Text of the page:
Black Girl
Review By: Lana K. Wilson-Combs

Year Released: 1972
Running Time: 107
Production Company: Cinerama Releasing Corp.
Directed by Ossie Davis
Director of Photography: Glenwood J. Swanson
Screenwriter: J.E. Franklin
Recently I was channel surfing and landed on the TV One Cable station. First of all, if you haven't discovered this new, lifestyle and entertainment channel, you're missing out on some great television shows.

TV One features an assortment of urban programs. There's the ultra-hip cooking show, "Turn up the Heat" with host, G. Gavin. (Doesn't this guy look like he could be related to LL Cool J?)

Your favorite celebrities and producers are profiled on shows such as "Quiet on The Set." And if it's comedy you're looking for, you can check out the old school 1970s and 1980s hits, "Good Times," "227" and "Martin."

But what caught my attention was the station's "Fade to Black" movie segment which featured the 1972 film, "Black Girl." I had actually forgotten just how good this movie was until I caught the last 45 minutes of it on the station.

It also reminded me that I loaned my personal copy of the tape to my brother who never gave it back. But that's another story. Fortunately, the station replayed "Black Girl" and I caught all of it. "Black Girl" was originally a play by J.E. Franklin that debuted off Broadway in 1971. I never the saw play, but I love the movie.

"Black Girl" is another one of those good little films that seemed to get overshadowed during the blaxploitation boom. However, the film, which was directed by the late actor, Ossie Davis is equally as compelling. "Black Girl" features some stand out performances from its stars Leslie Uggams, Ruby Dee and the late, Brock Peters.

Billie Jean--(Peggy Pettit) who the film title is named after--is a high school dropout living at home in a Southern suburb with her mother Mama Rose (Louise Stubbs) and a soft-spoken older man named Herbert (Kent Martin) who helps out around the house.

Billie Jean still has big dreams of being a ballet dancer. She has the skills to make it happen but lacks the confidence and support of her family, especially her mother and her two older half-sisters, the evilest one of all, Norma (a riveting performance by Gloria Edwards).

Mama Rose shows her tough love to her family in rather unconventional ways. She does seem to have a very warm spot in her heart for the neighbor's daughter, Netta (a great performance by Leslie Uggams).

Netta is everything that Mama Rose wishes her girls could be. She's in college, ambitious and plans on doing more constructive things with her life. Needless to say, the half-sisters can't stand Netta and her "uppity college-educated ways."

Tensions flare when Netta decides to come home from school and pays a visit to the neighborhood folks. A visit to Mama Rose's house almost turns out to be a disaster. Netta discovers that Billie Jean wants to go to college.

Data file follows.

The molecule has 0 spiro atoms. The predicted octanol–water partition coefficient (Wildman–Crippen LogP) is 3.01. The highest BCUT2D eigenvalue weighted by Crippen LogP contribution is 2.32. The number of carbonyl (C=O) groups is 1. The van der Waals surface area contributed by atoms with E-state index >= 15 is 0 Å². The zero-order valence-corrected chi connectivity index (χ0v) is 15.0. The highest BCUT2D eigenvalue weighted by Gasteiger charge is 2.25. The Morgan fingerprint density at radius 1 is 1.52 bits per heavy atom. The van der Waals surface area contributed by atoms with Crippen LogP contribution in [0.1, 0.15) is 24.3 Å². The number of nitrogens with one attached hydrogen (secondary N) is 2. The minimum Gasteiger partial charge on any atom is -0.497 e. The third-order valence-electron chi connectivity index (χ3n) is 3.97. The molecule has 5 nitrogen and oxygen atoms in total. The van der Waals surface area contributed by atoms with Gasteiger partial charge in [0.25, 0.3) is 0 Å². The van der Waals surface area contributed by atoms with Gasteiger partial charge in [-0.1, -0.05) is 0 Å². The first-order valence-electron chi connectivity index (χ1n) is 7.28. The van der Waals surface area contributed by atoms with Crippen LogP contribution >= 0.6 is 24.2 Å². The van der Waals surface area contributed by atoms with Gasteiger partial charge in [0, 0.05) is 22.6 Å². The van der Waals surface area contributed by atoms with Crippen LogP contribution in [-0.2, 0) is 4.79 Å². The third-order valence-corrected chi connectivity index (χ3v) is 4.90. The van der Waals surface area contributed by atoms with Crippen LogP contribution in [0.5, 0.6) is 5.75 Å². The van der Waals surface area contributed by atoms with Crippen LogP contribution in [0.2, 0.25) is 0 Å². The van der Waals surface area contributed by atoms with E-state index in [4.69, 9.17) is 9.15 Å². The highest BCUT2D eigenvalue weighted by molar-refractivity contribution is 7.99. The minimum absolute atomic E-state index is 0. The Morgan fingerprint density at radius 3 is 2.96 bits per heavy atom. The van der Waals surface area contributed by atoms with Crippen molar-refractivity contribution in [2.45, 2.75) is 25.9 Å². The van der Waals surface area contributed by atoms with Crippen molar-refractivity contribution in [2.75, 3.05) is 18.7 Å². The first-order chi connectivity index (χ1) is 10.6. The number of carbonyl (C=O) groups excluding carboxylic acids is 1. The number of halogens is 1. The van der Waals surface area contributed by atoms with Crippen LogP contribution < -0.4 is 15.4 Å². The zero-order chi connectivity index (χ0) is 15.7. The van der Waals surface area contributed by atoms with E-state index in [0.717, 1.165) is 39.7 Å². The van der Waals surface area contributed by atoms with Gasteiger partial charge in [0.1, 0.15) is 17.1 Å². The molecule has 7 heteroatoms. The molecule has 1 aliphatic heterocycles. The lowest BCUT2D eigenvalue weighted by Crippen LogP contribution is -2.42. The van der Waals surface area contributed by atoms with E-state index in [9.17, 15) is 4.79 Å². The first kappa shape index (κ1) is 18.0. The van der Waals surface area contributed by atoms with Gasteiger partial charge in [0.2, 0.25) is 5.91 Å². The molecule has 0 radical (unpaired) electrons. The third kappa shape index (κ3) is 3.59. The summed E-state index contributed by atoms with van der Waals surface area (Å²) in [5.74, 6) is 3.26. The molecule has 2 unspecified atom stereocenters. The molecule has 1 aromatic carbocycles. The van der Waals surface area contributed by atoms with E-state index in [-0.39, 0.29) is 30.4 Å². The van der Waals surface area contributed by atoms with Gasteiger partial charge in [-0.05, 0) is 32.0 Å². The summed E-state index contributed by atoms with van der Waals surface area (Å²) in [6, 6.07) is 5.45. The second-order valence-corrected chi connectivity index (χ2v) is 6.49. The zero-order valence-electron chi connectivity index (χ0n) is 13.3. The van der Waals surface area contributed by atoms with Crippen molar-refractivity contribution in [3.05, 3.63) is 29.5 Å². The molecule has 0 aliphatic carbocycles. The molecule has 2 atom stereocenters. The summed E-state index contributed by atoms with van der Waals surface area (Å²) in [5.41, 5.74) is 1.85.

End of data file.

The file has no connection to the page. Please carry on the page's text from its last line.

Netta is pleased and eager to help her along the way. But the half-sisters want to keep Billie Jean away from Netta and keep her from exploring her dreams and goals. Their thinking is that they didn't go to college so why should Billie Jean.

Of course much of this is due to sheer jealously and the fact that they know that Billie Jean would do much better in life than they have.

There are several social, economic and even racial issues--including black on black racism with the light skinned vs. dark skinned controversy -- in "Black Girl" that bubble beneath the surface of its main story line.

This makes the movie all that more intriguing. But you wish that the movie would explore this area more than just the family college conflict.

Still, the acting in "Black Girl" by Netta (Leslie Uggams), Billie Jean (Peggy Pruitt) and Norma (Gloria Edwards) and Earl, (Brock Peters) is above par and what makes the films such a stand-out.

The soundtrack is straight up '70s soul. If you can get your hands on it, you'll have quite a find. Fantasy Records' Ed Bogas and Ray Shanklin had the honors of creating a soulful and jazzy instrumental soundtrack performed by singers and musicians such as trumpeter, John Hunt ("Power"), and "Black Girl Cue: Mother's Day Song II" performed by saxophonist Sonny Stitt).

The title track is sung by Betty Everett and the song "Get Me To The Bridge" and "I Am Your Mailman" both are performed by Oakland's own Rodger "She's Looking Good" Collins.

There have been several urban plays, notably, "Friends & Lovers, which stars Leon Robinson ("Get Rich or Die Tryin'" and "Waiting to Exhale") that are playing to packed houses throughout the country.

It would be interesting to see, if "Black Girl"--which originally was a stage production--could be updated and revived into a more contemporary urban play. Depending who is cast, it could be a pretty dynamic production.

And while copies of "Black Girl" are hard to find at most video stores, you can also check on line at Amazon.com to order the movie. Or simply tune in to TV One where you're likely to catch a replay of "Black Girl" as part of its "Fade to Black" movie series.

"Black Girl" is an Old School Video pick worth checking out.

For more information on the TV One network and its shows, log on to www.tv-one.tv.com